Reflections: In the Country of Last Things

Paul Auster's 1987 novella, In the Country of Last Things, shows the power that language can have to create whole new worlds for the reader to experience. Auster truly deserves the encomia heaped upon him, for he has mastered the art of prose fiction.

Our narrator, Anna Blume, has slipped across the border into an urban space that used to be like our own, but has experienced some inexplicable blight. Everything has broken down, from government services (except, tellingly, the daily collection of dead bodies) and protections to basic codes of civility, man's instinctual desire for survival, and even biological systems of individuals. The gruesome imagined world allows Auster to paint the latent selfishness we all carry with us, and how it rises to the surface in savage circumstances. In that respect, it shares its technique with  the most moving of novels about war and natural disaster. However, because the cause of this barbarism is unknown, the focus homes in not on the politics of societies but on the actions of individuals that contribute to the overall degradation.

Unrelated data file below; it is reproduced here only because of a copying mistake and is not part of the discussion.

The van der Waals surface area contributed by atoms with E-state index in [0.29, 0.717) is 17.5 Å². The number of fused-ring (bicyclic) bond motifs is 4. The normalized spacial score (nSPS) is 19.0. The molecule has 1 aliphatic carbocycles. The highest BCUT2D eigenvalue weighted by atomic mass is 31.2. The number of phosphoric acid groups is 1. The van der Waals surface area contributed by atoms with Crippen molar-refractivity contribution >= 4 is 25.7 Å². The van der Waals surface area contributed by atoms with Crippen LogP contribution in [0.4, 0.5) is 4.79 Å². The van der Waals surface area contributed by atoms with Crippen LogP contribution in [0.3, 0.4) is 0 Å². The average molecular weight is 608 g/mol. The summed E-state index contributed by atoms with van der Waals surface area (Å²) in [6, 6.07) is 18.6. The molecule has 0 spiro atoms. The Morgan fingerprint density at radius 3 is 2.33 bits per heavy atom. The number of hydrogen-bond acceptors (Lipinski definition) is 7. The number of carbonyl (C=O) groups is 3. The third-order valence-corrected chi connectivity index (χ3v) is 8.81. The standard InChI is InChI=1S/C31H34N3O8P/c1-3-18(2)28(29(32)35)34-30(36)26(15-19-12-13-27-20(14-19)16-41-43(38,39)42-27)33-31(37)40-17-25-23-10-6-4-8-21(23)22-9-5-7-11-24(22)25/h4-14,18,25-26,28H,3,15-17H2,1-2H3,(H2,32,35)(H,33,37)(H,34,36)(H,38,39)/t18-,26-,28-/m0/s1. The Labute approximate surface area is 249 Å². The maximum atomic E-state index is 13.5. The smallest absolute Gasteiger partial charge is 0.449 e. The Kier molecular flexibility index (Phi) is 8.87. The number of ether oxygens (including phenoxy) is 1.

Anna maintains her will to live, and her instincts to do so, by crafting temporary communities to which she can commit. She sacrifices her own safety to save an elderly woman on the street, and then makes that woman into a surrogate mother figure with whom she lives and to whom she dedicates her energies and resources. Once the woman dies, she spends her last funds on an extravagent act of mourning, and goes out to look for death or another community. Tracking Anna's mood and health to her ability to create a common  cause with others, Auster underscores that the sacrifices that we make in the development of relationships to be, finally, investments in our own endurance.

Within the context of Anna's life, writing is the other saving grace, and even this is social. Her narrative addresses an old friend from outside the country of last things, explaining to him the physical and social landscape in which she finds herself doomed to pass the rest of her days. As such, the story reminds us what dedicated readers sometimes fail to adequately consider: why we read. Communities, especially in the modern world, pop up in ways beyond the physical, and writing can be our greatest tool to draw people together for our collective survival.

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